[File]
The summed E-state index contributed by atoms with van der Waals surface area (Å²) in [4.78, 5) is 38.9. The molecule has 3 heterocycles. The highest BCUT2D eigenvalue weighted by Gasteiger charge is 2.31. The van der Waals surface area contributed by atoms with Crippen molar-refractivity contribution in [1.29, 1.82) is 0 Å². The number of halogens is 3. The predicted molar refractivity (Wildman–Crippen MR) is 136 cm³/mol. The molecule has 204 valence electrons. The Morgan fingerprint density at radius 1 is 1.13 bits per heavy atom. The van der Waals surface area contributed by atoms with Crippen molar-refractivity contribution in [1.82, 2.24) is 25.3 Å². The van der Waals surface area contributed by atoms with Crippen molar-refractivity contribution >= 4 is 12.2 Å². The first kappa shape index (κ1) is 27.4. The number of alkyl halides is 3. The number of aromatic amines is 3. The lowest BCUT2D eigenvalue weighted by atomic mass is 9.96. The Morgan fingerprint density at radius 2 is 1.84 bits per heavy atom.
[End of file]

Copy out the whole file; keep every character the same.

The summed E-state index contributed by atoms with van der Waals surface area (Å²) in [4.78, 5) is 38.9. The molecule has 3 heterocycles. The highest BCUT2D eigenvalue weighted by Gasteiger charge is 2.31. The van der Waals surface area contributed by atoms with Crippen molar-refractivity contribution in [1.29, 1.82) is 0 Å². The number of halogens is 3. The predicted molar refractivity (Wildman–Crippen MR) is 136 cm³/mol. The molecule has 204 valence electrons. The Morgan fingerprint density at radius 1 is 1.13 bits per heavy atom. The van der Waals surface area contributed by atoms with Crippen molar-refractivity contribution in [1.82, 2.24) is 25.3 Å². The van der Waals surface area contributed by atoms with Crippen molar-refractivity contribution >= 4 is 12.2 Å². The first kappa shape index (κ1) is 27.4. The number of alkyl halides is 3. The number of aromatic amines is 3. The lowest BCUT2D eigenvalue weighted by atomic mass is 9.96. The Morgan fingerprint density at radius 2 is 1.84 bits per heavy atom.